Written by Carol Traulsen.

Breathe. You'd be surprised at how difficult that is, despite the fact that it sounds so simple. The breath is one of the cornerstones of yoga practice. Breathing properly seems like it should be natural and easy. The truth is there are times when our breath is taken from us and it's not always a moment of joy or exhilaration. One such moment was when I learned I had breast cancer.


Five or so years ago my sister had been diagnosed with breast cancer and she called to tell me to get a mammogram. My husband finally had great insurance coverage and as a woman of 43 I really had to take charge of my health and get a few things checked. I was diagnosed with high blood pressure first and while I wasn't excited about it I felt glad that it been discovered. My mother had high blood pressure and so did many members of her family. There didn't seem to be any reason for it. There were no weight, or diabetes issues and I had none of those either. The next thing to tick off the list was a mammogram. I had one and then received a letter in the mail asking me to come in for another. I had lumpy, fibrous breast tissue and it seemed logical that they needed to get another view. But with my sister's diagnosis running through my mind I couldn't be calm about it.

I went in and the extra two or three views of each breast taken. Then came the worst part. The wait. By then it was the 4th of July weekend and I knew I wasn't going to hear anything until the office was open again after the holidays. The wait was agonizing. I couldn't sleep. Then came the news. I got a call asking me to come back in. I asked my husband to come with me for moral support. He was in the waiting room when the news was delivered.. Stage I Ductal Carcinoma In Situ DCIS as it's known. My worst fears had been realized and my breath left me. My throat tightened, and tears ran down my face. I raced from the room and the office, my husband was chasing after me. He stopped me as I leaned against the wall crying to ask me what was wrong. I told him I had cancer.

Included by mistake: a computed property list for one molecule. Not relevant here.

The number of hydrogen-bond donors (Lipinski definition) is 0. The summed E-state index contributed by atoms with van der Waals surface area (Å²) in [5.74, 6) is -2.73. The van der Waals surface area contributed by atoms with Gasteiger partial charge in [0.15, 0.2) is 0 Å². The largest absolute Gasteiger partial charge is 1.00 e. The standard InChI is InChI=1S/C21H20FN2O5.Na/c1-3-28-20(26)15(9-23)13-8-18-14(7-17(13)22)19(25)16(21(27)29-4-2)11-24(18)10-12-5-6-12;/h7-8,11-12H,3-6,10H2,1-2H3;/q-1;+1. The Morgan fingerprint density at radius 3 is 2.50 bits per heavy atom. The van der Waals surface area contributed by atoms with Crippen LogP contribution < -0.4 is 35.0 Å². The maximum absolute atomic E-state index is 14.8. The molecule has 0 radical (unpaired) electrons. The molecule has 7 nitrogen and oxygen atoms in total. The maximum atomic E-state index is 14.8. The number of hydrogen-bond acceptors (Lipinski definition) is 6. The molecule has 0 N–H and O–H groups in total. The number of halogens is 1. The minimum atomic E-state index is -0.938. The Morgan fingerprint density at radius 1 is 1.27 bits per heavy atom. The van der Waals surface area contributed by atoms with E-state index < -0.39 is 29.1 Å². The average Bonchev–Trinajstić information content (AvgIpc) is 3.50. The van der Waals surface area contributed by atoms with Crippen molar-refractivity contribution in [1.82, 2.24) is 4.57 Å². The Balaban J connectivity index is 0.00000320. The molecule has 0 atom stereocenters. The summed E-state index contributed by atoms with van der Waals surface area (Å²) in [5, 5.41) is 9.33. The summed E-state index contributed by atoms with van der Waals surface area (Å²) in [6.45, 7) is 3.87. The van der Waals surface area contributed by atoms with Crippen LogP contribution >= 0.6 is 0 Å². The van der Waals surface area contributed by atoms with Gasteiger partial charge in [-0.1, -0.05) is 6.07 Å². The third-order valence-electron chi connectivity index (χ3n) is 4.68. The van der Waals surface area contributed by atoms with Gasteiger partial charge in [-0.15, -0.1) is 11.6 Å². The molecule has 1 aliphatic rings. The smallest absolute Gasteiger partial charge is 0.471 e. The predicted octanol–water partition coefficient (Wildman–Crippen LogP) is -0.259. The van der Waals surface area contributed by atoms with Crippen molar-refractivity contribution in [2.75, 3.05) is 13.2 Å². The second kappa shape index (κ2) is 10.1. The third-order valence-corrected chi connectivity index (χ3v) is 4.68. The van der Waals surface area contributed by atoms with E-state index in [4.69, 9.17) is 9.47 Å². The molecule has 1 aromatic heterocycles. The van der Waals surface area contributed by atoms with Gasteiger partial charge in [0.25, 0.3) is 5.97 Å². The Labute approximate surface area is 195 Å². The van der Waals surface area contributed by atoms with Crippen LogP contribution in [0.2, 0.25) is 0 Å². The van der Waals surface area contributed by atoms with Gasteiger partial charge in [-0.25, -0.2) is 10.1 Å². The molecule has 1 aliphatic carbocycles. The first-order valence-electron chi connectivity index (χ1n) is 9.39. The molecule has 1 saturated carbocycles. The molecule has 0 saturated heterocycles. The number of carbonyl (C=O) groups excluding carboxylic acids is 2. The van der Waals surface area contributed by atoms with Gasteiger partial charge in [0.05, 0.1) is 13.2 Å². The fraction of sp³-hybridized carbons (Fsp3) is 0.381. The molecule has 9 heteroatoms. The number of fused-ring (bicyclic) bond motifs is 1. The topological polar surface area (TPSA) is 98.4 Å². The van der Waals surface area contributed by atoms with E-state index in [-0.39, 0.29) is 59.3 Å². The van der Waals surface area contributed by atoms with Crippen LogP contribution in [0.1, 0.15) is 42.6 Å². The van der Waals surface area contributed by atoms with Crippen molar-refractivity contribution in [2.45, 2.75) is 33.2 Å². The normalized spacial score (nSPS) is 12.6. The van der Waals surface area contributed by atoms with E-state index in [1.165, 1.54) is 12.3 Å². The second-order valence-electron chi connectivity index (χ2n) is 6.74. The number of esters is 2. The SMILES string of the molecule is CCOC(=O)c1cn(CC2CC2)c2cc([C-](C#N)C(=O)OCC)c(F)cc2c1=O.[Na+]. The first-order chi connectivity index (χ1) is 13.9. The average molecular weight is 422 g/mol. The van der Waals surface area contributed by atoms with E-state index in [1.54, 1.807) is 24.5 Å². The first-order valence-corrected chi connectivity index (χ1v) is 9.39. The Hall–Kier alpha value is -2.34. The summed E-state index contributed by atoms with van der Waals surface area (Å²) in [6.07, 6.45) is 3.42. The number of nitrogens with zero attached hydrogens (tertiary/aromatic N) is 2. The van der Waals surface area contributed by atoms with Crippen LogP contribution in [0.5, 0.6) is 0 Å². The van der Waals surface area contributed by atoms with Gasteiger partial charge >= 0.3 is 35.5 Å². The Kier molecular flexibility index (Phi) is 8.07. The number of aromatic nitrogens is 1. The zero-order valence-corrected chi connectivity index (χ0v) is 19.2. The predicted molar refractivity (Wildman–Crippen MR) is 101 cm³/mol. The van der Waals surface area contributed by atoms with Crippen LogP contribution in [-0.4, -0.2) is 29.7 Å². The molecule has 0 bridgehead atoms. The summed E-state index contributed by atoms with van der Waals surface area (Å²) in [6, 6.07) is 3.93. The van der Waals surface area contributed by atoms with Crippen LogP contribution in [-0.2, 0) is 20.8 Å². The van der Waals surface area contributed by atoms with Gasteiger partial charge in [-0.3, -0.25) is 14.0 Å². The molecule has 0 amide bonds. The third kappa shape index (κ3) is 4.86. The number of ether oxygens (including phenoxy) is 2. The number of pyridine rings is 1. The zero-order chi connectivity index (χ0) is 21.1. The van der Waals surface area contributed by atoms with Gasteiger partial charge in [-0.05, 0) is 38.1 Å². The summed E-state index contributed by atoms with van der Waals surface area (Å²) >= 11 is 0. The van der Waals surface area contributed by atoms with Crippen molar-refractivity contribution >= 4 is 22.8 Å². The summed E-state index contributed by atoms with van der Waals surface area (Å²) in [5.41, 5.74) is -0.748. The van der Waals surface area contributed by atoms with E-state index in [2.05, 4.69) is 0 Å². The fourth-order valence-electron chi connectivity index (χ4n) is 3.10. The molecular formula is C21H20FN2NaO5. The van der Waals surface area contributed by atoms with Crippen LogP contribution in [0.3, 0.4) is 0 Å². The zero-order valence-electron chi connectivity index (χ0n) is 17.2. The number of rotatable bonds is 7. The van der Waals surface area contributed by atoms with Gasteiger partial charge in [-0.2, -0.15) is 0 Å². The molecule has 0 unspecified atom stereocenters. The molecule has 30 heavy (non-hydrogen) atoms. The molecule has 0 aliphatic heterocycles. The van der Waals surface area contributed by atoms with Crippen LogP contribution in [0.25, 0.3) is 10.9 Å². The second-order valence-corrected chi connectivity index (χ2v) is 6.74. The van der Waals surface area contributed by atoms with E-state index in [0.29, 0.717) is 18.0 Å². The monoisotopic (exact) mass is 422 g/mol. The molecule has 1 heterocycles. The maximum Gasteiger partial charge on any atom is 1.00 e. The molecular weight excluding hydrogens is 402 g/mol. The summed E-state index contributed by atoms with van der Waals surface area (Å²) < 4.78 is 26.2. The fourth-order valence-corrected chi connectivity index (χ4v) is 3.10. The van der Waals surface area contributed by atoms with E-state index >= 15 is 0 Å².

What followed were months of treatment, three surgeries and four years of daily medication and its side-effects. The biggest thing I had to learn to do was to get a grip on my fear and anxiety. I had to learn to breathe. It was much more difficult than it sounds. I turned to the practice of just sitting still, in rock pose for a few minutes in the morning before I started my day and sometimes at the end of the day I would lay flat on my back in corpse pose (ironic huh?) and listen to my breath. I'd heard deep breathing could lower blood pressure and I was desperately seeking a way to control the panic. It seemed to be helping.

I knew I wasn't going to die. But I made things harder on myself than they had to be with all the time I that I wasted worrying. Once I let go and allowed myself to breathe, I could get through it. When the anxiety welled up before radiation treatments I had to remind myself to relax and breathe. It would be the same as it was the day before. There was no reason to be afraid. I would center myself and as I looked around I felt grateful. I knew I was going to survive.

Breath is sacred. I still use one word as my mantra. Breathe. I even have a T-shirt with the word emblazoned on the front. Breathe On the back it reads: breathe release expand align heal exhale. Very good advice. I try to use it throughout my day and sometimes it's still harder than it sounds.

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